A Highway System That Linked – and Divided – Americans May Be Rerouted

Momentum for removing highways is increasing, with racial justice movements amplifying the issue.
By Anny Oberlink

Built into President Biden’s trillion-dollar infrastructure plan, now stalled in Congress, is a small program dedicated to reconnecting communities — particularly communities of color — that were separated and destroyed during construction of the nation’s sprawling transportation network: the Interstate Highway System. A daily fixture for 115 million commuters, the highway system is coming under increased scrutiny for its legacy of racial injustice.

In 1956, President Eisenhower signed the Federal Highway Act, a massive infrastructure project that authorized the building of 41,000 miles of highway. Postwar automobile manufacturing was booming, but the nation’s roads were in poor condition. Eisenhower saw the need to modernize, and used Germany’s efficient autobahn as the inspiration for a four-lane design. The wide lanes were planned to mitigate congestion and to create evacuation routes in case of nuclear disaster, a looming threat that persisted through the Cold War era.

These high-speed highways connected many rural communities, increased transportation of fuel, and set a path for suburban expansion. But their construction became a twofold initiative: To connect primarily white commuters from suburbs to downtowns, and to remove “urban blight,” a coded designation for low-income Black and brown neighborhoods. Urban planners sent highways straight through these neighborhoods just as racial integration was taking hold.

Residents near the new highways were often forcibly removed by eminent domain, and the damaging effects of the plan are still being felt today. Recent studies have shown that people who live close to a highway are at heightened risk of serious physical and psychological harm.

An image from RetroReport
1951 The Edsel Ford Expressway now known as I-94, divided Detroit. Over 2,800 buildings were demolished during its construction, which disproportionately affected Black neighborhoods. (Photo: National Archives)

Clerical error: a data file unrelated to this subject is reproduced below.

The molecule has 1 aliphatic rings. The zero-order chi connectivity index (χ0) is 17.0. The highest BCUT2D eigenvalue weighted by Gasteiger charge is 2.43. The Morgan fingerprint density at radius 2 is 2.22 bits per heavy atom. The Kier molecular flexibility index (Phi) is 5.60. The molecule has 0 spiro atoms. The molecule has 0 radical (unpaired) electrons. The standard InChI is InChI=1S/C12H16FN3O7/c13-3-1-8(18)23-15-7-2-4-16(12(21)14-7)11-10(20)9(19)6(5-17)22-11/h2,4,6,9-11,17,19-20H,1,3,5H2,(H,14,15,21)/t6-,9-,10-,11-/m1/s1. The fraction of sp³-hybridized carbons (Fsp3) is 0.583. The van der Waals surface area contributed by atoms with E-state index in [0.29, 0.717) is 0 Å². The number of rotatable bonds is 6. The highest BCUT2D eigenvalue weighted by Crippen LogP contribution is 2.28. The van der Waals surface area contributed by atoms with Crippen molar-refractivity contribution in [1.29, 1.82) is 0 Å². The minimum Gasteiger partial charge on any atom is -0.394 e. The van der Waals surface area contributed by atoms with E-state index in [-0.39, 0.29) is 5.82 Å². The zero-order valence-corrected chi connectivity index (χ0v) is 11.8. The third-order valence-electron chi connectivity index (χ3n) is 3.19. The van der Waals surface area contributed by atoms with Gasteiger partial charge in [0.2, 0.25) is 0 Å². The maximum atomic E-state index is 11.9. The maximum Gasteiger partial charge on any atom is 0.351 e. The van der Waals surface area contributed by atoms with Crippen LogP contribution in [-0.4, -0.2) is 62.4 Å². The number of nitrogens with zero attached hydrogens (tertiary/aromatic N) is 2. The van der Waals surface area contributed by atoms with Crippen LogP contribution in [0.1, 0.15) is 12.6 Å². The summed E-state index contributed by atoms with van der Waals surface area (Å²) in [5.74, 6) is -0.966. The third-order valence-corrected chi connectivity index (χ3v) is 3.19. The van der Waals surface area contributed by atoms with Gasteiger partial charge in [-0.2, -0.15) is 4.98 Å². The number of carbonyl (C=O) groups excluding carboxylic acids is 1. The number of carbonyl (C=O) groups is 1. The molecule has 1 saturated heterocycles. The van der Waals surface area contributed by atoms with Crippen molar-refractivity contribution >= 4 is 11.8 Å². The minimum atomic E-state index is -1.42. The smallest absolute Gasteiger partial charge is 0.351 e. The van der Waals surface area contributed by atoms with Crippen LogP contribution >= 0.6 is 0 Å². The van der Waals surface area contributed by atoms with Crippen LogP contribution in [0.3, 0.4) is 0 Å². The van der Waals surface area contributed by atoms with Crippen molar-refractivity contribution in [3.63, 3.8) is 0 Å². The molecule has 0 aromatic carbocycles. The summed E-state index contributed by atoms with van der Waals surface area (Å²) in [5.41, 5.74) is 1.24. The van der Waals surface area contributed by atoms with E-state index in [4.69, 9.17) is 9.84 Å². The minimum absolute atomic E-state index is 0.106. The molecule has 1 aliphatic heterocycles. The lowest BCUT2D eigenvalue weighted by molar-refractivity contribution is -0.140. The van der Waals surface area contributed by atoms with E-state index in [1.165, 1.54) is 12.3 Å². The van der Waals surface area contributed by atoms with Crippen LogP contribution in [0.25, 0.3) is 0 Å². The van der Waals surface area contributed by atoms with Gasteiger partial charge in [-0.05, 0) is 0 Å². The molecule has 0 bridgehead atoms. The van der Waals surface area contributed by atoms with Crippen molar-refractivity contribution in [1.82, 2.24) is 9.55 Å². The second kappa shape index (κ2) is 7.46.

Areas that were razed to make way for highways often lacked the political influence to fight back, but by the 1960s, freeway revolts erupted around the country, which put a stop to some construction. The revolts started in San Francisco, and prevented construction in places like Boston, Memphis, Baltimore and New York, (notably in Little Italy and the Lower East Side).

More than half a century after the Interstate system was born, many of its highways are nearing the end of their lifespans. Cities are grappling with expensive decisions on whether to rebuild or remove their aging infrastructure.

“We’re entering into the phase that is the legacy of the original freeway revolts,” said Ben Crowther, project manager for Congress for the New Urbanism and the Freeways Without Futures report. “We’ve been able to see that the places where freeways were stopped have been better off. We’ve learned that lesson.”

Momentum for removing highways is once again increasing, with racial justice movements amplifying the issue. But while the president’s infrastructure plan has made headlines, the Reconnecting Communities initiative has already faced setbacks: It was cut from $20 billion to $1 billion when the bill passed the Senate. Some proposed highway removal projects have hefty price tags, like Syracuse’s I-81, which is estimated at $2.2 billion.

Crowther is encouraged by the administration’s Build Back Better agenda, which includes $4 billion for Neighborhood Access and Equity Grants that can be used for projects like C.N.U.’s effort to convert highways into boulevards. “It makes sure that the people who are living around highways right now are the ones who directly benefit from this highway removal,” Crowther said.

Despite setbacks to the infrastructure plan and the Build Back Better Act, the Reconnecting Communities program is the first federal funding initiative to address inequitable transportation infrastructure, perhaps signaling the end of an era for these concrete and asphalt barriers.

ANNY OBERLINK, an intern at Retro Report, is a degree candidate in documentary filmmaking at CUNY’s Craig Newmark Graduate School of Journalism. This article first appeared in Retro Report’s free weekly newsletter. Subscribe and receive lessons from history in your mailbox. Follow us on Twitter @RetroReport.

FOR BACKGROUND A bridge collapse in Florida in 2018 echoed a similar catastrophe in Minnesota in 2007, an early sign of America’s growing infrastructure problem. For years, updating infrastructure has been placed on a back burner.